Nothing tastes better than home grown vegetables. Nothing is more satisfying than planting, caring for, and harvesting those same vegetables.
The vegetable garden is a source of pride for most gardeners; it is also the object of a lot of hard work. These tips will help you have a more productive garden.
- Soil is the garden; it should be loose and contain organic matter. The organic matter releases nitrogen, and other nutrients for healthy plant growth.
- Sunlight is the next additive. Your garden should receive at least eight full hours of sunlight a day. A south-facing slope is a good location, in an area where the wind conditions are not extreme.
- Plants should be suitable for your climate, and ones that you are familiar with.
- Don't walk on wet or freshly tilled ground, this compacts the particles and squeezes the oxygen out
- Till or spade fresh organic matter into the soil annually, remove all weeds and unwanted vegetation before planting each spring. Rototill the soil both directions until it is loose. Organic matter is the best way to keep soil loose.
- Compost or organic matter should apply four to six inches thick and worked into the ground until it is 10 to12 inches deep.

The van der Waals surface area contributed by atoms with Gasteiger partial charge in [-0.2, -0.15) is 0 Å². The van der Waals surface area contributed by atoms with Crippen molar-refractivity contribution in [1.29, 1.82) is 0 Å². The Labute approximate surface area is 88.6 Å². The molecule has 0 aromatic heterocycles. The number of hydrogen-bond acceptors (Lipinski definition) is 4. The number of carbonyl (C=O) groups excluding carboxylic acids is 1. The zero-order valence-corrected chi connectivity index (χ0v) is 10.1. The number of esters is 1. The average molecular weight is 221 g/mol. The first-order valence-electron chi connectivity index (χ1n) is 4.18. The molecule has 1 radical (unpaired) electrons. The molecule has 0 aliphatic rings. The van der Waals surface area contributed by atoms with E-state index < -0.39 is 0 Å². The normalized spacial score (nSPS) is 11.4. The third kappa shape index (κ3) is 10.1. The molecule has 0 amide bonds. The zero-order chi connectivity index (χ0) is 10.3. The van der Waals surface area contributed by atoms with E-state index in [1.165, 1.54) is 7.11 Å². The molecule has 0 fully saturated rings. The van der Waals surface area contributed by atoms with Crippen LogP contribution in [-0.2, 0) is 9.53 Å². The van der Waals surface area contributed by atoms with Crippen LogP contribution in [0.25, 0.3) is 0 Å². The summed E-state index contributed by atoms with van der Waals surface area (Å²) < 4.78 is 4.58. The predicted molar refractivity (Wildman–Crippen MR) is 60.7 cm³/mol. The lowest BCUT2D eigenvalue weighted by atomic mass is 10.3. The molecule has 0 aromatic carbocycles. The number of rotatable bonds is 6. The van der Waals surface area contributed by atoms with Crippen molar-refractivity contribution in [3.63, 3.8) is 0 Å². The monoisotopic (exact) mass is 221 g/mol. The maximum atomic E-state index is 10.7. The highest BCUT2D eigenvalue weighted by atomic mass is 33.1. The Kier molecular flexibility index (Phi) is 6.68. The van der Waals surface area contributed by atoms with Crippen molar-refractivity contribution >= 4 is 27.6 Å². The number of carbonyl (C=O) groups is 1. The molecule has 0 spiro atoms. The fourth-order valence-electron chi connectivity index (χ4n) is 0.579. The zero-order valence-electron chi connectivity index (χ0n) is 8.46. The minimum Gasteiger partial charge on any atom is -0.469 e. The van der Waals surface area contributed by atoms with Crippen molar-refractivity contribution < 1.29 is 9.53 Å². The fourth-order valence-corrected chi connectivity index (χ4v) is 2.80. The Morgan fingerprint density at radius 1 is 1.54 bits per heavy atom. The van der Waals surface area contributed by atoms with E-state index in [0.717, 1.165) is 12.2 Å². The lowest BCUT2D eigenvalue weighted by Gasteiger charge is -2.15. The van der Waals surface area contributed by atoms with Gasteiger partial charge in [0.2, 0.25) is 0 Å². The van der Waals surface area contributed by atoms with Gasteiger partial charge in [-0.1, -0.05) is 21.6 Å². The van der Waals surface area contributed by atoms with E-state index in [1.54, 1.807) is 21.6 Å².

- Maintaining the desired texture requires the continual addition of organic matter.
- Avoid repeated tilling when the desired texture is reached, this breaks down the healthy soil clumps and speeds decay of the organic matter.
- If your soil is rocky, hard or to wet for normal growth of the plants, the construction of raised beds is an option. Mound the dirt to six to eight inches high and two to three feet wide, to create a platform of loose soil for the plants. A frame can also be constructed of rocks, logs, bricks, or timbers, and the dirt and organic matter added to it.
Your soil is the heart and soul of your garden; don't take it for granted. It needs your help to be as productive as possible. If you take care of it, it will perform to your expectations.